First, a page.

It has been more than 15 years since one Spring Lake woman last saw her father outside prison. Now she's doing everything she can to help change drug laws in the state.

"That's my dad and my brother and me," Kaylee Gundy said as she pointed at an old photo.

Gundy was 9 years old when she last saw her father free.

"My dad got caught up in the wrong situation, he was offered money to help deal drugs basically and he is incarcerated now for that and he has been for the last 16 years," she said.

Gundy's father David Streeter was charged with maintaining a lab involving hazardous waste, manufacturing methamphetamine and conspiracy to manufacture methamphetamine. He was sentenced as a fourth habitual offender to 20 to 75 years in each charge.

His daughter says he's not eligible for parole until his minimal time is served.

"That's 2043. I mean my dad is almost 60 years old, he's not a threat to society anymore," she said.

A man whose charges, she believes, should be included in new laws being considered.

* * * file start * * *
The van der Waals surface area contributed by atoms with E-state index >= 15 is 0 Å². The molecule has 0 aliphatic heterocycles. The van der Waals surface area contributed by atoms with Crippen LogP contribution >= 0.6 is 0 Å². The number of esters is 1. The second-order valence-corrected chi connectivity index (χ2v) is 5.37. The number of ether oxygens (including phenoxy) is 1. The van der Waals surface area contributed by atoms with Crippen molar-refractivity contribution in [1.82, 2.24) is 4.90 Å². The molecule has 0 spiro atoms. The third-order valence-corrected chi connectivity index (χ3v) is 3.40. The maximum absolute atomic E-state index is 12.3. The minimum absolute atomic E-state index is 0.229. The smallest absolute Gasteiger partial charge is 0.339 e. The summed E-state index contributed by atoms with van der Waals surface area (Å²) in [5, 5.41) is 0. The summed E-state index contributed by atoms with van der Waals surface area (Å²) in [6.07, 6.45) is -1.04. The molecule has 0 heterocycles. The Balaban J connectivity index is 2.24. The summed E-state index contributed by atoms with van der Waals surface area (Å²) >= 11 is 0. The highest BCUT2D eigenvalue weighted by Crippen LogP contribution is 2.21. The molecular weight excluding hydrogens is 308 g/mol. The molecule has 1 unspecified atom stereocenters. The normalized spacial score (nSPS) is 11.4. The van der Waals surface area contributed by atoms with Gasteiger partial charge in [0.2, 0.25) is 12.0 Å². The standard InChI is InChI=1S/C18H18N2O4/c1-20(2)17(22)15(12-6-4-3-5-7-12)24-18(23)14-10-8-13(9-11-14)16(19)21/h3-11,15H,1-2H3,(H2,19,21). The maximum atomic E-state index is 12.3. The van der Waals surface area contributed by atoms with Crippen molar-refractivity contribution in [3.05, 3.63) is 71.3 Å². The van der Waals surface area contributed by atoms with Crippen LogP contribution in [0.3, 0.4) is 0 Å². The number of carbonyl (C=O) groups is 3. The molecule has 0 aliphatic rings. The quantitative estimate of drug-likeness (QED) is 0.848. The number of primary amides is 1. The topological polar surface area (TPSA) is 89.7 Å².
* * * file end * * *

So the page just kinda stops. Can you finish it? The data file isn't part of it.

"Currently we have people faced with life in prison for possession of certain amount of narcotics and we want them to have a chance a parole," Senator Rick Jones said.

Jones is one of the sponsors of two bills that would give some people convicted of drug charges a chance at parole.

But Gundy has learned those laws do not include her father.

"I was crying on the phone and the guy was just like I'm sorry but there's nothing we can do," she said.

"In the case you have referenced the man is a habitual offender. Obviously this man didn't learn after he committed an offense a first or second time," Jones said as he referred to Gundy's fathers case.

But Kaylee hopes lawmakers can reconsider for the sake of her father, and her family.

"At this point he's not going to know the joy of being a Grandpa," Gundy said. "I know that he's a good person and he doesn't deserve to die in prison."

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